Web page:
Colnago V3RS

When Colnago teased the launch of a new platform, our first response was one of excitement. With 2018’s release of the coveted C64 fresh in our memories, we couldn’t wait to see what Mr Colnago had in store for us.

A bit of simple prior deduction ruled out both the Colnago C64 and the Colnago Concept as framesets for an upgrade. Both being relatively new to the market. Instead, we raised our eyebrows at the V2-R, Colnago’s monocoque marvel. It’s the choice of Dan Martin and the other riders of UAE Team Emirates when the races hit the mountains.

This platform and its previous Iteration, the Ferrari engineered V1-R, had enjoyed a wealth of success, including stage wins in the Tour de France and victory at Paris-Roubaix. So it was no mediocre act to follow. Where the V1 – and V2 for that matter – had gains to make was in weight and aerodynamics. Though those areas were deemed unimportant at their respective releases, in 2019 Colnago find themselves with competitors that are impossible to ignore.

That brings us comfortably to the present model year and a brand new super-bike. It is intended to not only disrupt the market, but to give classic Colnago fans some food for thought. Welcome, the Colnago V3RS and its little brother the V3R (which we will cover separately later on). Colnago are bringing both disc and rim iterations to market – purists, do not fear.

So let’s start at the top. Colnago, setting to build on an already successful platform, had a few improvements to make. With the stiffness and comfort of the previous iterations well regarded, as previously mentioned these would come largely in the areas of weight and aerodynamics. A monocoque design makes this easier to achieve than with their traditional lugged construction, as found on the C series. Full freedom of carbon construction is therefore opened up to the engineer, Davide Fumagalli who told Rouleur: “I was left to design the bike I wanted to ride.”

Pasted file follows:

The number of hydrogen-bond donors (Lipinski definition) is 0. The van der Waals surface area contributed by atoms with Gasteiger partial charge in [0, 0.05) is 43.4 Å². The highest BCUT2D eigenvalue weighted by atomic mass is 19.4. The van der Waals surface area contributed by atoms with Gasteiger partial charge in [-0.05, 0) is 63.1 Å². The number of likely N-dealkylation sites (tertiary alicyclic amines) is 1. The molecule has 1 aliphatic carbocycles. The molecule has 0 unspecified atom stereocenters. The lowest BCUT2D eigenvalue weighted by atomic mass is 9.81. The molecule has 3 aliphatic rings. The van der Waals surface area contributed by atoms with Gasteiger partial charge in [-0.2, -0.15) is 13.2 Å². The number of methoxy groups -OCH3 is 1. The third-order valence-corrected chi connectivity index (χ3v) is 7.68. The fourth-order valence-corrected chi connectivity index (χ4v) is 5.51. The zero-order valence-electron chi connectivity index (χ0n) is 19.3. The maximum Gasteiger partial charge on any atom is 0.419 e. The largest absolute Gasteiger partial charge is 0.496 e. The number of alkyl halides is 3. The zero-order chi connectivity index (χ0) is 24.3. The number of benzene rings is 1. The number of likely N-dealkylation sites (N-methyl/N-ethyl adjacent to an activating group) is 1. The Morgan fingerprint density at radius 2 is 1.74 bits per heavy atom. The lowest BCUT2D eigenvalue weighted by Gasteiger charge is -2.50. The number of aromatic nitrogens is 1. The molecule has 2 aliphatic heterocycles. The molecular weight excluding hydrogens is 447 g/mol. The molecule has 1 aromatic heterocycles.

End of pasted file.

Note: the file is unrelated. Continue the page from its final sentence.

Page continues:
To address the elephant in the room: yes, it does look like a modern disc brake, aero climbing bike. The shape is reminiscent of the other successful releases you may have seen this year and last, and there has been a healthy injection of modernity to bring the bike up-to-date. But with some clever engineering, the V3RS manages to differentiate itself from its competitors. The end result gives Colnago fans a performance-driven bike, born from the experience and passion of one of Italy’s oldest bicycle manufacturers.

On the subject of engineering, the cockpit, for example, encompasses several ingenious features. Using contracting cups around the headset allows the V3RS to achieve considerable comfort at the front end, with a small amount of vertical flex, something that is particularly lacking in modern aero bikes with disc brakes.